I cut new cover pieces out of a plum-colored quilting cotton, and then used some more of the fuchsia shot cotton from my Squirrel Bustle Dress to make a length of pintucked trim. For the trim, I cut two 10″ strips across the width of the fabric and seamed them together to make a 90″ strip, which I then sewed pintucks into. My pintucks were just about 3/8″ each, with about 1/2″ in between them– to keep the spacing even without having to mark off the fold lines, I made a template out of a strip of cardboard and just folded the fabric over it, slipping the cardboard out before pinning the fabric in place and stitching 3/8″ away from the fold.
I ironed my tucks flat after they were all stitched in.
Then I sliced the whole thing in half lengthwise with my rotary cutter to make two 5″ strips of trim. (okay, slightly less than 5″ since I had to even out the edges of the pintucked 10″ strip before slicing it, but it was more than wide enough)
Once I had my trim, I figured out how wide I wanted it to be on my parasol– definitely less than 5″, and I wanted more of the plum fabric at the bottom for contrast. I measured my triangles and carefully pinned my trim to each triangle, right sides together, so I could stitch it down and then flip it over for a clean seam. I trimmed the trim evenly with the lower edge of the triangle, and pinned it flat so I could assemble the parasol cover, carefully matching the sections of trim so they lined up at the seams.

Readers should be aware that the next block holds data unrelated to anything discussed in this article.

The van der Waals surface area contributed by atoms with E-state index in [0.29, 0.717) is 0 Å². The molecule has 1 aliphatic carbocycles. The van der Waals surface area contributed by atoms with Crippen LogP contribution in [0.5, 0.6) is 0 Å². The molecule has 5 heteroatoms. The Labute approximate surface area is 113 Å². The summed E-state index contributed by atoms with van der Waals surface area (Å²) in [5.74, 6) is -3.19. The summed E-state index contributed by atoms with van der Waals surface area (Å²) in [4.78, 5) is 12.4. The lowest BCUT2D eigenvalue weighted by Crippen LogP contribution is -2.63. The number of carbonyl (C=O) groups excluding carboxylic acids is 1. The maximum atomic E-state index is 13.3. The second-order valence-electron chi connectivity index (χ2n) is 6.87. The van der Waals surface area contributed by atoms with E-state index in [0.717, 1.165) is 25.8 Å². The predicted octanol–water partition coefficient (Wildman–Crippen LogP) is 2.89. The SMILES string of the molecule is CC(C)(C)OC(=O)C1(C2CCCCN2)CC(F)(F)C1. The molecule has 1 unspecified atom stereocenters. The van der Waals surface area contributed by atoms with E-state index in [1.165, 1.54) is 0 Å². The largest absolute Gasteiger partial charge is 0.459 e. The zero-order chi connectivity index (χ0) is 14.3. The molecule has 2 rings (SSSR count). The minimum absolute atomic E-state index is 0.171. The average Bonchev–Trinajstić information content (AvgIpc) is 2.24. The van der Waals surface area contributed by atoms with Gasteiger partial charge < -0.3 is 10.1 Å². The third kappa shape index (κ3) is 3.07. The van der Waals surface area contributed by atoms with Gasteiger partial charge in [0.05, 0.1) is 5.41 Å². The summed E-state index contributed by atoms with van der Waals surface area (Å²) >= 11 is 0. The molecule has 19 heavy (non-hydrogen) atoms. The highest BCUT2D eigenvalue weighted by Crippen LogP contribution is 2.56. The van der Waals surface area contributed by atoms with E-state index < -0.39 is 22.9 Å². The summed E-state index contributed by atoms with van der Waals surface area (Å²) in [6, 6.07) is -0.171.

So, in a “parasol seam,” you first fold over the seam allowance so the cut edge is just inside the seam line, and stitch through all four layers of fabric for a really strong seam. Because I wanted to ensure precise seam placement for a snug fit, I traced the seam line on the wrong side of my fabric so I could stitch directly along it.
Once the cover was sewn together, I took a long strip of plum fabric and bound the lower edge the same way I’d do for a quilt– I just used a strip cut on-grain rather than on the bias, since there were no curves to deal with and I wanted to avoid any stretching. I made it extra-wide just for proportion’s sake; in retrospect, I probably should have cut away the excess fuchsia trim from beneath the binding to keep it from getting too thick once folded over– the finished edge was kind of bulky this way. But since I’m not willing to unpick all of my hand-stitching on the inside, this will have to be good enough!
I ran a line of machine stitching all around the hole in the center of the cover for reinforcement, then did some buttonhole stitching by hand through all of the layers to make a reinforced circle that I will slip the top of the parasol through when I change out the covers. It could be neater, I admit, but no one is going to see it anyway.
Finally, I made a 3/4″ strap out of plum cotton, stitched it to the parasol, and put a button on one end and a buttonhole on the other– I’ll use it to keep my parasol closed when it’s not being used.
It’s strawberry season! And you know what that means! Yes, it means delectably juicy and flavorful strawberries… but it also inevitably means slightly-past-their prime berries that are going mushy, or never-quite-ripened berries that sneaked their way into your box. This recipe turns those berries into pure summer perfection. Plus, it has yogurt in it, so you can claim that it’s healthy…
I based these strawberry yogurt popsicles on a strawberry frozen yogurt recipe I fell in love with from David Lebovitz’s The Perfect Scoop, which is full of fabulous recipes. It’s a fantastic fruity frozen yogurt– full of bright strawberry flavor with none of the heaviness of regular ice cream. There’s so much fruit in it, it’s practically a sorbet. But I really didn’t feel like waiting to freeze my ice cream maker insert for 24 hours before I could use my fast-ripening berries, so I decided to just make the mix and freeze it in popsicle molds instead.